Esther Rantzen arrives at the Service of Thanksgiving for Sir Terry Wogan. Friends, Family and colleagues gather to celebrate the life of much loved broadcaster Sir Terry Wogan who died January 2016. - Tuesday 27th September 2016
Esther Rantzen, daughter Rebecca Wilcox, Grandchildren Benji , Teddy - World Premiere of Teletubbies TV series for CBeebies held at the BFI Southbank - Arrivals - London, United Kingdom - Sunday 25th October 2015
Jim Davidson has spoken publically for the first time since his arrest as part of Operation Yewtree - the investigation put into motion after the Jimmy Savile sex Scandal was revealed.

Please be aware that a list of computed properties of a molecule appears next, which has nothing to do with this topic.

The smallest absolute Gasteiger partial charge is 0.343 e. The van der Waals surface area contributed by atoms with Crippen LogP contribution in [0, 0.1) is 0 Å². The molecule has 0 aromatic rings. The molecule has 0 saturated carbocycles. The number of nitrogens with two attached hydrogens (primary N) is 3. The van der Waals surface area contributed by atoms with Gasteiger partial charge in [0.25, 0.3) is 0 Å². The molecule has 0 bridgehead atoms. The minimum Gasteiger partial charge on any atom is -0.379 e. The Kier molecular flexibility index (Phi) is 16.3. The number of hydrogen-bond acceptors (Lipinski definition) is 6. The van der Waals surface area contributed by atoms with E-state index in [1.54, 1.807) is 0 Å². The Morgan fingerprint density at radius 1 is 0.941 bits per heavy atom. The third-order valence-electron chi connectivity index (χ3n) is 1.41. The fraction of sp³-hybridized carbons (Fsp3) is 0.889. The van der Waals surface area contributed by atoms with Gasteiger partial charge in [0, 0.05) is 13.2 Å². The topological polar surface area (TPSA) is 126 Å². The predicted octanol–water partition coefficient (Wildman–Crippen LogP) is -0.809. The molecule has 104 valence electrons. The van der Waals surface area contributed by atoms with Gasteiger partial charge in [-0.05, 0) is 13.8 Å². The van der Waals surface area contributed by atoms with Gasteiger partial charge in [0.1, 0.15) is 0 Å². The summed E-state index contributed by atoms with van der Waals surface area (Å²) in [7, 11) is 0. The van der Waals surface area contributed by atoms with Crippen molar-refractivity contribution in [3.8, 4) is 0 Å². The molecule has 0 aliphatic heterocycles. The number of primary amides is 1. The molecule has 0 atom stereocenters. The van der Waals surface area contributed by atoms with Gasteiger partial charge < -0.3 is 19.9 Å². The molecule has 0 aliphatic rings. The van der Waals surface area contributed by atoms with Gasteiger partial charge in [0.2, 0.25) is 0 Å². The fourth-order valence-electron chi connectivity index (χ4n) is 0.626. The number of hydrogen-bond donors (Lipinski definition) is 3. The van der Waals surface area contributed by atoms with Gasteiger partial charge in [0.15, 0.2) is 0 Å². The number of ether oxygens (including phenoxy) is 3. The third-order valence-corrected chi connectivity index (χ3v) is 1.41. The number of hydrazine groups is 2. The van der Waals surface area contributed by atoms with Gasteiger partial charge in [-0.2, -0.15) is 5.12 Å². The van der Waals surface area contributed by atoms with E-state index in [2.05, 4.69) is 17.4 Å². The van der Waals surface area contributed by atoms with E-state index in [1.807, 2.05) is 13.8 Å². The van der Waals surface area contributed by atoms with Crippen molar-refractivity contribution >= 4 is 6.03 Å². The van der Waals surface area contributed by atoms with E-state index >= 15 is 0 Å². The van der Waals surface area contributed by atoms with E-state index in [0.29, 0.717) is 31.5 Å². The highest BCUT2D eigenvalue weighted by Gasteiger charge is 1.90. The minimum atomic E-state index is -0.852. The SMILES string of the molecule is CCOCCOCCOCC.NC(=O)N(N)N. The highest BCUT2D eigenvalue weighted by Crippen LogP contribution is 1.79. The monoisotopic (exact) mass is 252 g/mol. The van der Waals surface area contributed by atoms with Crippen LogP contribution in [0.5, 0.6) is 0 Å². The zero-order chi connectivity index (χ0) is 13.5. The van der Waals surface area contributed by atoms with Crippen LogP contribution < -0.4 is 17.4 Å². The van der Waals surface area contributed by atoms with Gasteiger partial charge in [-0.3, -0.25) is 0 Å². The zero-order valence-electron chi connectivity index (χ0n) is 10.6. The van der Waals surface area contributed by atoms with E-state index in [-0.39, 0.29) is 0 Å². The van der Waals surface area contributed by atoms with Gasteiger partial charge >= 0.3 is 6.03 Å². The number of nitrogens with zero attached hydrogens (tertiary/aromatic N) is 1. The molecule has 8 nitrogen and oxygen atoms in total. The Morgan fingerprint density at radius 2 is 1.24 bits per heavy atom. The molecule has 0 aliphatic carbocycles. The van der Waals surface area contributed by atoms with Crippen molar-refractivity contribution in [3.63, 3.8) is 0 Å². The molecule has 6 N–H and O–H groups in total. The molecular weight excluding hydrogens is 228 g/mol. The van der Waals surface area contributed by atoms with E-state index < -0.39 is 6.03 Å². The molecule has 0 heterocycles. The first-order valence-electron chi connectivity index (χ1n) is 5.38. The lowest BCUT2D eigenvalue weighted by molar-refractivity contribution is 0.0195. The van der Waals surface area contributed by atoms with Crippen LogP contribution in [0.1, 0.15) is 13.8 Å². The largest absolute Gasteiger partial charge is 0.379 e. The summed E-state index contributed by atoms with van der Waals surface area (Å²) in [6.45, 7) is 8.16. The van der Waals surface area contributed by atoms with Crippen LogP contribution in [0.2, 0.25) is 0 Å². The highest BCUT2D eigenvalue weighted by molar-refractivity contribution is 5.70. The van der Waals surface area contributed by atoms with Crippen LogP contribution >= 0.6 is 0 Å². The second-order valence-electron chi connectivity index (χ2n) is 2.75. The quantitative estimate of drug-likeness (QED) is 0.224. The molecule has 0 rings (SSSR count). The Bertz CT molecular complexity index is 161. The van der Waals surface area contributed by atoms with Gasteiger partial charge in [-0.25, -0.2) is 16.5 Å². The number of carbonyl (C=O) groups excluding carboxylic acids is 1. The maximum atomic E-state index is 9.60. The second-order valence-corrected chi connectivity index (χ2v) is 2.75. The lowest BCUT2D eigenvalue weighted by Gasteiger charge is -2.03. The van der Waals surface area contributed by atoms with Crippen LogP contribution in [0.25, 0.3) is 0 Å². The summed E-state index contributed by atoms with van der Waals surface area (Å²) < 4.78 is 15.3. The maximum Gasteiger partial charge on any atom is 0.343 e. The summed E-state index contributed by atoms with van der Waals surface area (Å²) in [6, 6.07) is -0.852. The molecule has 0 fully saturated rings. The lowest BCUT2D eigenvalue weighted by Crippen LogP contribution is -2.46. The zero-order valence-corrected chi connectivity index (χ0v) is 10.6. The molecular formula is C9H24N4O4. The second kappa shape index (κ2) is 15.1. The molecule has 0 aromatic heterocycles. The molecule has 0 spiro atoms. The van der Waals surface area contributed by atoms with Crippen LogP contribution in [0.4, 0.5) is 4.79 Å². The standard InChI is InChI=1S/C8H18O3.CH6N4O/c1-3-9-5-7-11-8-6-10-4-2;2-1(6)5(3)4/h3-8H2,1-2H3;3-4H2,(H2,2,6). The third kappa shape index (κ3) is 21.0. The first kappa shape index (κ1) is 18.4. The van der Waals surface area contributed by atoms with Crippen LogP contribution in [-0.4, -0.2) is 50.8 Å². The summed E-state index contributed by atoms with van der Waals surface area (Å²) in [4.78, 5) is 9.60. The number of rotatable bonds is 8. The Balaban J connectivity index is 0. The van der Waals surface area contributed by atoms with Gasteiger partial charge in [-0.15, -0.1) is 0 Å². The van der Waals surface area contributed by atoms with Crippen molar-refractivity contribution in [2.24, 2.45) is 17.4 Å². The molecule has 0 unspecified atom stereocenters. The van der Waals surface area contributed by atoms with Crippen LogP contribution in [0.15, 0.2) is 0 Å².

In a blog post from his official site, entitled "Wos appnin?", Davidson wrote "I think that Rylan and Frankie would make a great double act,in fact when they sat in the diary room they looked like a ventriloquist act,' he wrote before adding: 'I think Rylan will win; he's hysterical . my bet though is on Frankie." In the same post, Davidson also bemoaned missing out on the chance to appear alongside his favourites, Rylan and Frankie, saying, "It looks a fun show. Shame I missed it. Maybe next time." Davidson was replaced by former footballer Neil 'Razor' Ruddock.
A statement from Mr Davidson's solicitor after his arrest said: "Two women have made allegations in respect of Jim that date back approximately 25 years. "The complainants were then in their mid 20s. Jim vigorously denies the allegations. He has not been charged with any offence."
Continue reading: Jim Davidson On Celebrity Big Brother: "Shame I Missed It"
While most celebrities stay clear of Operation Yewtree, such is its sensitive nature, and widespread reportage, Esther Rantzen has publically condemned it for "tainting" the reputations of those arrested